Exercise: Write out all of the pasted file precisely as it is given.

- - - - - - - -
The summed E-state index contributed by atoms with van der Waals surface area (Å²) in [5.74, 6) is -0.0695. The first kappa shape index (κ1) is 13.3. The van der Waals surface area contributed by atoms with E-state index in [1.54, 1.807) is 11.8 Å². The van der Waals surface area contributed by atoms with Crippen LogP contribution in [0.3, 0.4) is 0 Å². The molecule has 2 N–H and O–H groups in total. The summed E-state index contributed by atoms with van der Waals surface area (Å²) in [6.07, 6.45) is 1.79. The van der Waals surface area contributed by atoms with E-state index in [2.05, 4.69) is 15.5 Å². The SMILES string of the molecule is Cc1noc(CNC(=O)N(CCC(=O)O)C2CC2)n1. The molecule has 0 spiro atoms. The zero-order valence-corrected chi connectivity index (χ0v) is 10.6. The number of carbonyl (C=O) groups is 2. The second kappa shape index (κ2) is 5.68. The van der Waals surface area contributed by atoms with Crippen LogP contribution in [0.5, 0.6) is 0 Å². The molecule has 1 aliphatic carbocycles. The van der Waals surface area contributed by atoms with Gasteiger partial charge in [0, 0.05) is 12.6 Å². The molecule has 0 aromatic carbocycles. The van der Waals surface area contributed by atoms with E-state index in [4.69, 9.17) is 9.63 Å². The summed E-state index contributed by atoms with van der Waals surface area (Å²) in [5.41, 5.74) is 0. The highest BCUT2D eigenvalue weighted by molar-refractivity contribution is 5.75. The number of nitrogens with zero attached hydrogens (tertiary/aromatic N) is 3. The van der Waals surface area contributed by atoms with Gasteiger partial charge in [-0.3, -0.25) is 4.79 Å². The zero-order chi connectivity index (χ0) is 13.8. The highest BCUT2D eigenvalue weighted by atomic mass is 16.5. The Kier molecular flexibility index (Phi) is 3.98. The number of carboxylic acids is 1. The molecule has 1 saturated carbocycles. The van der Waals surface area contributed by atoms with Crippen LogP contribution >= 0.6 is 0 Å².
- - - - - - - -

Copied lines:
The summed E-state index contributed by atoms with van der Waals surface area (Å²) in [5.74, 6) is -0.0695. The first kappa shape index (κ1) is 13.3. The van der Waals surface area contributed by atoms with E-state index in [1.54, 1.807) is 11.8 Å². The van der Waals surface area contributed by atoms with Crippen LogP contribution in [0.3, 0.4) is 0 Å². The molecule has 2 N–H and O–H groups in total. The summed E-state index contributed by atoms with van der Waals surface area (Å²) in [6.07, 6.45) is 1.79. The van der Waals surface area contributed by atoms with E-state index in [2.05, 4.69) is 15.5 Å². The SMILES string of the molecule is Cc1noc(CNC(=O)N(CCC(=O)O)C2CC2)n1. The molecule has 0 spiro atoms. The zero-order valence-corrected chi connectivity index (χ0v) is 10.6. The number of carbonyl (C=O) groups is 2. The second kappa shape index (κ2) is 5.68. The van der Waals surface area contributed by atoms with Crippen LogP contribution in [0.5, 0.6) is 0 Å². The molecule has 1 aliphatic carbocycles. The van der Waals surface area contributed by atoms with Gasteiger partial charge in [0, 0.05) is 12.6 Å². The molecule has 0 aromatic carbocycles. The van der Waals surface area contributed by atoms with E-state index in [4.69, 9.17) is 9.63 Å². The summed E-state index contributed by atoms with van der Waals surface area (Å²) in [5.41, 5.74) is 0. The highest BCUT2D eigenvalue weighted by molar-refractivity contribution is 5.75. The number of nitrogens with zero attached hydrogens (tertiary/aromatic N) is 3. The van der Waals surface area contributed by atoms with Gasteiger partial charge in [-0.3, -0.25) is 4.79 Å². The zero-order chi connectivity index (χ0) is 13.8. The highest BCUT2D eigenvalue weighted by atomic mass is 16.5. The Kier molecular flexibility index (Phi) is 3.98. The number of carboxylic acids is 1. The molecule has 1 saturated carbocycles. The van der Waals surface area contributed by atoms with Crippen LogP contribution >= 0.6 is 0 Å².